When embarrassed by facts, people in the public policy business often resort to “spin”, trying to put a happy face on an ugly situation. A personal favourite is the annual discussion of the “Manitoba advantage” in the provincial budget. Sure, taxes are high and we aren’t growing very fast. But you have to look at the “big picture”. We have, we’re told, lower overall living costs than other provinces. In particular, we have lots of affordable housing.
This “cheap housing” spin creatively glosses over decades of relative economic decline. A more sobering analysis would be that fewer people want or have reason to live in Manitoba. Weak demand simply means weak prices.
This alternative view holds that Manitoba has applied a unique mix of policies to push its housing prices to the lowest in Canada. Taxes have drifted higher than those in competing jurisdictions, a straightforward recipe for exporting our entrepreneurial class. Then there was the 1972 amalgamation of thirteen Winnipeg-area municipalities into Unicity, an organizational structure that — as if guided by an invisible hand — has incentives to find expensive ways to do everything. Another has been the continuing financing of the public school monopoly through open-ended property taxation.
Slow population growth combined with the country’s second-highest property taxes have predictably led to Canada’s most depressed housing prices. Fact is, they would be even lower were it not for external wealth transfers — better known as federal equalization payments — that artificially stimulate housing demand.
Ignoring the policy drivers that have depressed prices, our governments have made a bad situation worse by succumbing to the allure of tax-credit programs to subsidize new home construction. All these efforts accomplish, at best, is to produce a slight distortion in the marketplace: the sellers of nearly new houses which are unsubsidized (in economics jargon, close substitutes for new homes), have to deduct the value of the subsidy from their selling price to stay competitive with new home offerings. Finance Minister Greg Selinger deserves praise for not renewing the province’s sales-tax rebate program for new homebuyers.
Similar programs at the city level face the same problem. While a small vocal constituency will support them, the City would be well advised to follow Selinger’s example. Why not address the root causes of low property values instead of resorting to gimmicks to artificially pep up the market? It is unlikely that an NDP government will break up the provider monopolies at city hall or in the public school system (parts of its power base), whose higher delivery costs are principal sources of Winnipeg’s high property taxes. However, there is a critical area where the Doer government can make productive changes.
The crumbling facades and otherwise obvious genteel decay of many Winnipeg apartment blocks speak to the most destructive aspect of Manitoba housing policy — rent control. Recently voted as one of the worst ideas of the 20th century by a group of prominent economists, the practice of removing profits from rental markets has been around too long for its long-term effects to remain hidden from all but the most reality-challenged: zero availability of decent, affordable rental accommodation, especially for lower income families; unnecessary and expensive expenditures on public housing; and more superfluous bureaucracy. It has devastated cities from Hanoi to Paris to New York to Winnipeg.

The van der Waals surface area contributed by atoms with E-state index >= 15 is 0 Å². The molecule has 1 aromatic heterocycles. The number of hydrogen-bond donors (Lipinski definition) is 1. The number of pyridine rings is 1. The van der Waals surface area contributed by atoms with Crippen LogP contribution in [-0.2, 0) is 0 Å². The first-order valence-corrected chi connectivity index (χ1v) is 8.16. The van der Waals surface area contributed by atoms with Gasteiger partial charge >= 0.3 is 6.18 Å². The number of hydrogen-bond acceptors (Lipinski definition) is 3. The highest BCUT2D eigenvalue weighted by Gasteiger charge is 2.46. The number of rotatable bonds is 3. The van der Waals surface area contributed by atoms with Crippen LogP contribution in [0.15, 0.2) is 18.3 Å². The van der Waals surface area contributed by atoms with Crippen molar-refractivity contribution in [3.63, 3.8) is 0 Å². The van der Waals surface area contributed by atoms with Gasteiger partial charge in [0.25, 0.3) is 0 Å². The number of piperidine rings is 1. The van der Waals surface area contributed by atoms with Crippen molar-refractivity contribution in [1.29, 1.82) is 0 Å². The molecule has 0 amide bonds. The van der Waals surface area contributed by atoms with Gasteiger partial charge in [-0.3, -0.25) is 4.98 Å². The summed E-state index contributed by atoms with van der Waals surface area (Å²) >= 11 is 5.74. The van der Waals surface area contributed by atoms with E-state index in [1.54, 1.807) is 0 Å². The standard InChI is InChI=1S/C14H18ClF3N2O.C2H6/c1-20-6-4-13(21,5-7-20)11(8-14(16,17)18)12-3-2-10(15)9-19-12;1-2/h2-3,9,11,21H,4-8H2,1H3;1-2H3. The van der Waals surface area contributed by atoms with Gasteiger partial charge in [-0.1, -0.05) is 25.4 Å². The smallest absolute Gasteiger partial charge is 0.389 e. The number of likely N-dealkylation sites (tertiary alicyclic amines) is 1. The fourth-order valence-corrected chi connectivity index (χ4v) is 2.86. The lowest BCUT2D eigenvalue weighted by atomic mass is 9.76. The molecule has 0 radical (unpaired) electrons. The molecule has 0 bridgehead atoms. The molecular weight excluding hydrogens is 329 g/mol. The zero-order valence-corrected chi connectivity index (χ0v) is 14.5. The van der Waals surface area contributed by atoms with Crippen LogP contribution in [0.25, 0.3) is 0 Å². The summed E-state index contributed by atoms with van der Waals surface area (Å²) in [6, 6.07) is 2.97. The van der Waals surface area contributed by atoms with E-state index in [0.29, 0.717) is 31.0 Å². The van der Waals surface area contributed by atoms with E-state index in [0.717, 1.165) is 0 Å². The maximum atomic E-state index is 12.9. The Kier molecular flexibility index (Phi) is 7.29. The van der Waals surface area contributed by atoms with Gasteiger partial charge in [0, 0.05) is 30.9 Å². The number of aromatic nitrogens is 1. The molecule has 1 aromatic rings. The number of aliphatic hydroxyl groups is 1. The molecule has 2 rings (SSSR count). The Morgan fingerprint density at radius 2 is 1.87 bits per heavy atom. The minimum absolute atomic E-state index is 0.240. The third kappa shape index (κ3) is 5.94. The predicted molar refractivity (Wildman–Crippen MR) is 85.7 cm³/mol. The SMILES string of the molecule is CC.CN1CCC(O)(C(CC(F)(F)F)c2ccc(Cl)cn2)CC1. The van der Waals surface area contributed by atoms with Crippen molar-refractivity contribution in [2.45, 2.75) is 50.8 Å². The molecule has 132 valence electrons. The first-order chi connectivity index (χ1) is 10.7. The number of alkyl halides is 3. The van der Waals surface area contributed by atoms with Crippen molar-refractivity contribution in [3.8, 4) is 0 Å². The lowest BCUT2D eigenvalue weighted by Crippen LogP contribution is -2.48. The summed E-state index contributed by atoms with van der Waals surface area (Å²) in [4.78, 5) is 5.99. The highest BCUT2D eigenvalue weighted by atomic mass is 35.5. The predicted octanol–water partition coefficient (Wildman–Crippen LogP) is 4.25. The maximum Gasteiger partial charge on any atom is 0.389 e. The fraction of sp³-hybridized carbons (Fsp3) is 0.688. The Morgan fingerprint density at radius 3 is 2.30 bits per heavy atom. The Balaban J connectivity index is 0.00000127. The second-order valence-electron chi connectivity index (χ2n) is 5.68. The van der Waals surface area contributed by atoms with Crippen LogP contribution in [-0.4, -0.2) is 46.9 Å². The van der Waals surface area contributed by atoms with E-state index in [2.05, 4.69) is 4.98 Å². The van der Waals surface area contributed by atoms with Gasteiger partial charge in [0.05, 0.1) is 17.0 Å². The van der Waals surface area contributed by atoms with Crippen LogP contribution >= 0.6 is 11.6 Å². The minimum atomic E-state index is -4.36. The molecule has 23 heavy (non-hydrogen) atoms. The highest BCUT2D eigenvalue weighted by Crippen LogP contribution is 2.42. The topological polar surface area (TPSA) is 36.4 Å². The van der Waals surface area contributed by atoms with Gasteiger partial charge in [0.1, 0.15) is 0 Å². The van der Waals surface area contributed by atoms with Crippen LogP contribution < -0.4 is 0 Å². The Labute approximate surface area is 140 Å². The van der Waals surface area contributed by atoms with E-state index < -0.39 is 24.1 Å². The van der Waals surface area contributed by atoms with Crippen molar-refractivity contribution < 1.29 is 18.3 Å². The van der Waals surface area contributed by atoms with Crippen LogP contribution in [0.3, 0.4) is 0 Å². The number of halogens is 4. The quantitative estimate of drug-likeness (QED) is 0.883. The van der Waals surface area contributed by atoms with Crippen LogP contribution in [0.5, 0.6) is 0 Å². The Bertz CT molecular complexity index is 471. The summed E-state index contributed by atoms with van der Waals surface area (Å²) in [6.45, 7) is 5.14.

But what is the connection between rent control, high property taxes, and the poorest real estate market in Canada?
Under rent control, the capital value of Winnipeg’s apartment blocks has deteriorated as shockingly as the buildings themselves. The falling values have translated into falling assessments on the properties. Since the city government, as now structured, has severe difficulty trimming operating costs, the falling property-tax yield from the rental sector has been made up by increasing levies on homeowners and businesses. In a fascinating study of the financial carnage the controls have wreaked on average home-owners, the late property specialist Bob Hanson estimated the hidden transfer from homeowners in the form of higher property taxes per home at $673 per year in 1996.
Hanson’s analysis is provocative and persuasive. While in government, the Tories did precisely nothing about the damage caused by rent control. As the parent of rent control, however, the NDP has more leeway to stop the cancer. They can look to their NDP brethren in Saskatchewan. In 1992, Roy Romanow’s government quietly passed amendments to the province’s Residential Tenancies Act that ended rent control. The sky never fell; the attached chart shows that rents did not skyrocket. It’s been a dead issue for years.
Average rents held flat after Saskatchewan’s NDP government removed rent controls in 1992.
The dubious distinction of having created the lowest-valued real estate market in Canada offers Manitobans little “advantage” at all, except to spin artists. We need to move forward. Axing rent control would expand the supply of affordable rental accommodation and eliminate unnecessary regulatory overheads. It would also be an easy first step in climbing out of the property-market basement by raising the assessment value and the assessment base (as supply expands) of apartments and creating room for property tax cuts.